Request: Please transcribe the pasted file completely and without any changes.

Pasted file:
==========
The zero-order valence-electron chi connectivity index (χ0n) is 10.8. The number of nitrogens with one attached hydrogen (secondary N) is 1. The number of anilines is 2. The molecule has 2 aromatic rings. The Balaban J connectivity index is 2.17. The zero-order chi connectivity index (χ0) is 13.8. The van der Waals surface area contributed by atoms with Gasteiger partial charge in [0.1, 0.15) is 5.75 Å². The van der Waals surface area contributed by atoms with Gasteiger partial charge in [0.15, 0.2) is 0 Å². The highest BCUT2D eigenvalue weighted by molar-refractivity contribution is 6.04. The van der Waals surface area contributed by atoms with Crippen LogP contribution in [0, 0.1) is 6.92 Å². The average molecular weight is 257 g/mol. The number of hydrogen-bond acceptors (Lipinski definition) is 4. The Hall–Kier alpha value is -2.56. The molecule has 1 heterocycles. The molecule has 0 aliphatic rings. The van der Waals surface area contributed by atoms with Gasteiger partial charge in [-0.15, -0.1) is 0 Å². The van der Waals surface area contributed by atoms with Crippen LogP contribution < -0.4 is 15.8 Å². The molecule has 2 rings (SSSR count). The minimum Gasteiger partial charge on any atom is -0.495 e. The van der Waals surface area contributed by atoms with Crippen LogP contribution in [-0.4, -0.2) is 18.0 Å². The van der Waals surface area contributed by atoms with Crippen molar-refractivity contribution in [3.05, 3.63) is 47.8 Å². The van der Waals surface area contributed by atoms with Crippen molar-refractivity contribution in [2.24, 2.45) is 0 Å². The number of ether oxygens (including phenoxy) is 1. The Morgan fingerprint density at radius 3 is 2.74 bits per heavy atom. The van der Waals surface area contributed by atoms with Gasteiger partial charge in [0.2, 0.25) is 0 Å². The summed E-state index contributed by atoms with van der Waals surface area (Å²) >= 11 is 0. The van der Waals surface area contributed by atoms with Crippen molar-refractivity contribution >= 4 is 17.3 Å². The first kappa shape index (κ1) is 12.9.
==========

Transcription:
The zero-order valence-electron chi connectivity index (χ0n) is 10.8. The number of nitrogens with one attached hydrogen (secondary N) is 1. The number of anilines is 2. The molecule has 2 aromatic rings. The Balaban J connectivity index is 2.17. The zero-order chi connectivity index (χ0) is 13.8. The van der Waals surface area contributed by atoms with Gasteiger partial charge in [0.1, 0.15) is 5.75 Å². The van der Waals surface area contributed by atoms with Gasteiger partial charge in [0.15, 0.2) is 0 Å². The highest BCUT2D eigenvalue weighted by molar-refractivity contribution is 6.04. The van der Waals surface area contributed by atoms with Crippen LogP contribution in [0, 0.1) is 6.92 Å². The average molecular weight is 257 g/mol. The number of hydrogen-bond acceptors (Lipinski definition) is 4. The Hall–Kier alpha value is -2.56. The molecule has 1 heterocycles. The molecule has 0 aliphatic rings. The van der Waals surface area contributed by atoms with Gasteiger partial charge in [-0.15, -0.1) is 0 Å². The van der Waals surface area contributed by atoms with Crippen LogP contribution < -0.4 is 15.8 Å². The molecule has 2 rings (SSSR count). The minimum Gasteiger partial charge on any atom is -0.495 e. The van der Waals surface area contributed by atoms with Crippen LogP contribution in [-0.4, -0.2) is 18.0 Å². The van der Waals surface area contributed by atoms with Crippen molar-refractivity contribution in [3.05, 3.63) is 47.8 Å². The van der Waals surface area contributed by atoms with Crippen molar-refractivity contribution in [2.24, 2.45) is 0 Å². The number of ether oxygens (including phenoxy) is 1. The Morgan fingerprint density at radius 3 is 2.74 bits per heavy atom. The van der Waals surface area contributed by atoms with Gasteiger partial charge in [0.2, 0.25) is 0 Å². The summed E-state index contributed by atoms with van der Waals surface area (Å²) >= 11 is 0. The van der Waals surface area contributed by atoms with Crippen molar-refractivity contribution >= 4 is 17.3 Å². The first kappa shape index (κ1) is 12.9.